Some op template fields are reserved by nb5. These are provided by the runtime, not any particular driver, and can be used in any op template.
👉 op fields can be defined at any level of a workload template with a
param property. Op
template which do not have this op field by name will automatically inherit it.
Core Op Fields
- default: unset
- required: yes, by op template or by activity params
- dynamic: no
Each op template in an activity can use a specific driver. If this op field is not provided in the op template, then it is set by default from the activity params. If neither is set, an error is thrown.
Since each op template can have a unique driver, and each activity can have multiple op templates, each activity will have multiple drivers active while it is running. These drivers are instanced and shared between op templates which specify the same driver by name.
During activity initialization, all the drivers which are loaded by active op templates (those not filtered out) are consulted for valid activity params. Only params which are valid for at least one active driver will be allowed to be set on the activity. This includes core activity params.
- default: "default"
- required: yes, but set by default
- dynamic: yes
The space is a named cache of driver state. For each driver, a cache of driver-specific "driver
space" objects is kept. If the value is not set in the op template, then the effect is the same
as all op templates sharing a single instance of a driver for a given name (Where the name is
the same for multiple op templates). However, if the users sets the
space op field to
a binding, then the driver will be virtualized over the names provided, allowing for a given
driver to be effectively multi-instanced within the activity.
👉 Be careful with this op field! The way it works allows for quite advanced testing scenarios to be built with very minimal effort, compared to nearly all other approaches. However, if you set this op field to a binding function which produces a high cardinality values, you will be asking your client to create many instances of a native driver. This is not likely to end well for at least the client, and in some cases the server. This does present interesting stress testing scenarios, however!
When an activity is shutting down, it will automatically close out any driver spaces according to their own built-in shutdown logic, but not until the activity is complete. At present, there is no space cache expiry mechanism, but this can be added if someone needs it.
An op field called ratio can be specified on an op template to set the number of times this op will occur in the op sequence.
When an activity is initialized, all the active statements are combined into a sequence based on their relative ratios. By default, all op templates are initialized with a ratio of 1 if none is specified by the user.
For example, consider the op templates below:
ops: s1: op: "select foo,bar from baz where ..." ratio: 1 s2: op: "select bar,baz from foo where ..." ratio: 2 s3: op: "select baz,foo from bar where ..." ratio: 3
If all ops are activated (there is no tag filtering), then the activity will be initialized with a sequence length of 6. In this case, the relative ratio of op "s3" will be 50% overall. If you filtered out the first op, then the sequence would be 5 operations long. In this case, the relative ratio of op "s3" would be 60% overall. It is important to remember that op ratios are always relative to the total sum of the active ops' ratios.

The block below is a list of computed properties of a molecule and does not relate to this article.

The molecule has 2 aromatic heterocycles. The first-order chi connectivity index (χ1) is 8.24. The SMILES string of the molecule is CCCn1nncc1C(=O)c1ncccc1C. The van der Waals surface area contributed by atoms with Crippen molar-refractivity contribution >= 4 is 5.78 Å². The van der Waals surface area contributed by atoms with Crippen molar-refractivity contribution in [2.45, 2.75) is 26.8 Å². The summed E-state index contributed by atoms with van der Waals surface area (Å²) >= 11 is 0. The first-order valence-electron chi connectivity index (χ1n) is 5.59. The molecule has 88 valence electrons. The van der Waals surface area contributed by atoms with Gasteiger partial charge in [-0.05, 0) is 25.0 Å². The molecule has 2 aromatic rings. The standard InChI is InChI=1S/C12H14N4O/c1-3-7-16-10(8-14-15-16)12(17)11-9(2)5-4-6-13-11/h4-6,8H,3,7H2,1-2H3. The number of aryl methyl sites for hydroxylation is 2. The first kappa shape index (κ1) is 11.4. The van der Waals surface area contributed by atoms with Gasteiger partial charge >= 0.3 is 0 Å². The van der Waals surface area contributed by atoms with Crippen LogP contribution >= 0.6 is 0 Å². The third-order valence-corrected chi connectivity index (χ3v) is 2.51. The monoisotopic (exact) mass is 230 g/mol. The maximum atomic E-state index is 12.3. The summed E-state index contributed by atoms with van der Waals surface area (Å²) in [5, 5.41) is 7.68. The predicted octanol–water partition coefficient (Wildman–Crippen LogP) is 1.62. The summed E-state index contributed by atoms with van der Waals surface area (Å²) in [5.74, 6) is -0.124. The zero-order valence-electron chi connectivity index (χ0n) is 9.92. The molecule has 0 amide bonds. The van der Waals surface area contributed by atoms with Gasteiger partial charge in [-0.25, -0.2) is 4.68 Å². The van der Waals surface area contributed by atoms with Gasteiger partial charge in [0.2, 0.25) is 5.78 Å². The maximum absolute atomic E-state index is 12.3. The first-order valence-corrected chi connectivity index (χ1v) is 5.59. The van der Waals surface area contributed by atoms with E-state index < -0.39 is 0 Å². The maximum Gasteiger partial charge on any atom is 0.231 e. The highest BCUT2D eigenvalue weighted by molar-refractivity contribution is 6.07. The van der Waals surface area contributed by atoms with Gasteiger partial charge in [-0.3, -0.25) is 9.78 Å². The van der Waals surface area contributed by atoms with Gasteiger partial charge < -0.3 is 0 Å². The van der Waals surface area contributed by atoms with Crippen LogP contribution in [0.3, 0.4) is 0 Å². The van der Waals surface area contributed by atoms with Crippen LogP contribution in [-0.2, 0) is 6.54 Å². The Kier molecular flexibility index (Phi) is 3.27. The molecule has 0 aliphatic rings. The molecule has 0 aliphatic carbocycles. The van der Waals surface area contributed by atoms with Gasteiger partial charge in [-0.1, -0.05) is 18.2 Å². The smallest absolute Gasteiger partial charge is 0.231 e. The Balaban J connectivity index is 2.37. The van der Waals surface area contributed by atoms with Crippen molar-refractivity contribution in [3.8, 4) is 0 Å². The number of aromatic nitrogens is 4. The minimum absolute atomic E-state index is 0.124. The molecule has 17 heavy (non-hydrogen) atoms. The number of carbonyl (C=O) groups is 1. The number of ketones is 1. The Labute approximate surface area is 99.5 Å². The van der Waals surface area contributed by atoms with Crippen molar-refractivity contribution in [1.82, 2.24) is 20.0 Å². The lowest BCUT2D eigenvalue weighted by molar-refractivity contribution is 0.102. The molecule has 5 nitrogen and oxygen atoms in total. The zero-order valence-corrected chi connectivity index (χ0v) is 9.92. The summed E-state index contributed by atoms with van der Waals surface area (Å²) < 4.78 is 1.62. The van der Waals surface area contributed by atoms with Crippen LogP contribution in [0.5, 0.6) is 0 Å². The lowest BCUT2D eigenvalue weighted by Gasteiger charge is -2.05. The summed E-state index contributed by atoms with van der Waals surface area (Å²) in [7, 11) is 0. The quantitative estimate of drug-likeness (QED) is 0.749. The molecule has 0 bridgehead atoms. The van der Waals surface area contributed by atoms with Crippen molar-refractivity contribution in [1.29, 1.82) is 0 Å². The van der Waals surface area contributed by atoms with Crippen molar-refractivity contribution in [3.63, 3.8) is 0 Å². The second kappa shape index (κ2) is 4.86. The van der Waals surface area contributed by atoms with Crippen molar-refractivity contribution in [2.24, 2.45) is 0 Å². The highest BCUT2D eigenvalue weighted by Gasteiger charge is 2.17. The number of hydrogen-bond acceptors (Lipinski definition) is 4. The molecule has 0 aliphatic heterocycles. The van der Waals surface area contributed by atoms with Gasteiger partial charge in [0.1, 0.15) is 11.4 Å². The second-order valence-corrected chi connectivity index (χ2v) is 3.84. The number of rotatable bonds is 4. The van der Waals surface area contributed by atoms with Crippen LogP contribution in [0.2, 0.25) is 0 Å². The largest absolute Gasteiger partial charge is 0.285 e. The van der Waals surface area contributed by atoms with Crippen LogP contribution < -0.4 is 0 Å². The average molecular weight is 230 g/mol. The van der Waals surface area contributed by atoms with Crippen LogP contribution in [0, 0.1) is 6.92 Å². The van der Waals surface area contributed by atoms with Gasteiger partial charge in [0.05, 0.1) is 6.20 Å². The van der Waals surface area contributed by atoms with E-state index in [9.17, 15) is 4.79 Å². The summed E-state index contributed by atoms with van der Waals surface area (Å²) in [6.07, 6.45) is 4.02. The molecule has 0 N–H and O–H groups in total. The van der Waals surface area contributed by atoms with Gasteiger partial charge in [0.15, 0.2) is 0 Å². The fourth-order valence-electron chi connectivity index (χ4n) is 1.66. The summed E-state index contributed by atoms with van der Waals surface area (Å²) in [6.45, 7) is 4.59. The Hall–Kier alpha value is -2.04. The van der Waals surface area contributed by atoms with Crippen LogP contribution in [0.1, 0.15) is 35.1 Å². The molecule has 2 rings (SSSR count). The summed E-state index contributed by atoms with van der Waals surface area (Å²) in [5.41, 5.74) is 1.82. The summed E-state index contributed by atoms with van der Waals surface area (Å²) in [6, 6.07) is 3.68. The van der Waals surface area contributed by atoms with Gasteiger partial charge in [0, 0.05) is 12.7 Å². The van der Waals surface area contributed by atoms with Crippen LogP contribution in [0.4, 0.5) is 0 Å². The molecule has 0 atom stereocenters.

This op field works closely with the core activity parameter seq
By setting this to true, each named op template will be instrumented with a set of metrics, with the metric name derived from its op name.
For example, with the following workload template:
ops: op1: op: "example stmt1" instrument: true op2: op: "example stmt2" instrument: true
With instrument enabled for each of these ops, six additional metrics will be created: four timers named op1-success, op1-error, op2-success, and op2-error, and two histograms named op1-result-size and op2-result size.
This is very useful for understanding performance dynamics of individual operations. However, be careful when enabling this for a large number of metrics (by setting it as a doc or block level param), especially when you are running with more than 3 significant digits of HDR histogram precision.
This op fields allow for a timer or set of timers to be started immediately before an operation is started and stopped immediately after another (or the same!) operation is completed. This allows you to instrument your access patterns with arbitrary timers across any number of operations.
These timers are started and stopped unconditionally, which means failed operations will be included. Be sure to correlate your metrics so you know what you are truly measuring.
ops: op1: op: "example stmt1" start-timers: stanza1, stanza2 op2: op: "example stmt2" stop-timers: stanza1 op3: op: "example stmt" stop-timers: stanza2
In this case, before op1 is executed, a timer is started for stanza1 and stanza2. After op2 has been executed, successful or not, the timer for stanza1 will be stopped. After op3 has been executed, successful or not, the timer named stanza2 will be stopped.
These are treated just like any other timers, with a single named instance per activity, thus the measurements are an aggregate over all threads.
👉 The instancing of these named timers is per-thread! There is no way to cross the streams, so measurements are coherent within serialized operations which represent real access patterns in a given application thread.
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